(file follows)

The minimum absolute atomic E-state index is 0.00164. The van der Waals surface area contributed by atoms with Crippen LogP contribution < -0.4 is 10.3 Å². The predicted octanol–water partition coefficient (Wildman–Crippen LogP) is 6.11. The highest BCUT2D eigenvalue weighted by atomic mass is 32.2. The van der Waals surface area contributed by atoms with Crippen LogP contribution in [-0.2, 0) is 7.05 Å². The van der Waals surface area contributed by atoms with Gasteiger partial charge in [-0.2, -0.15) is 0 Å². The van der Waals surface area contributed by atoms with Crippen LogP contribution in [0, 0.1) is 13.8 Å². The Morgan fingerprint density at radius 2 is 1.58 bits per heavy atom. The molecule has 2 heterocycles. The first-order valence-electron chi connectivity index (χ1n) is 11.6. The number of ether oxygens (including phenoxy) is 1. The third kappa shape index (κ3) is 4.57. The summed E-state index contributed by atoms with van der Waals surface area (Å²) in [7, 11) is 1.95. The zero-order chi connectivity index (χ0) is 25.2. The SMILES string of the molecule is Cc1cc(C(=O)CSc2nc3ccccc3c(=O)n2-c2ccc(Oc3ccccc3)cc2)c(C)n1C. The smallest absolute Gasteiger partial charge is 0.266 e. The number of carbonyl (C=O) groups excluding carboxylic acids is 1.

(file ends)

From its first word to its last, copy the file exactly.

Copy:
The minimum absolute atomic E-state index is 0.00164. The van der Waals surface area contributed by atoms with Crippen LogP contribution < -0.4 is 10.3 Å². The predicted octanol–water partition coefficient (Wildman–Crippen LogP) is 6.11. The highest BCUT2D eigenvalue weighted by atomic mass is 32.2. The van der Waals surface area contributed by atoms with Crippen LogP contribution in [-0.2, 0) is 7.05 Å². The van der Waals surface area contributed by atoms with Gasteiger partial charge in [-0.2, -0.15) is 0 Å². The van der Waals surface area contributed by atoms with Crippen LogP contribution in [0, 0.1) is 13.8 Å². The Morgan fingerprint density at radius 2 is 1.58 bits per heavy atom. The molecule has 2 heterocycles. The first-order valence-electron chi connectivity index (χ1n) is 11.6. The number of ether oxygens (including phenoxy) is 1. The third kappa shape index (κ3) is 4.57. The summed E-state index contributed by atoms with van der Waals surface area (Å²) in [7, 11) is 1.95. The zero-order chi connectivity index (χ0) is 25.2. The SMILES string of the molecule is Cc1cc(C(=O)CSc2nc3ccccc3c(=O)n2-c2ccc(Oc3ccccc3)cc2)c(C)n1C. The smallest absolute Gasteiger partial charge is 0.266 e. The number of carbonyl (C=O) groups excluding carboxylic acids is 1.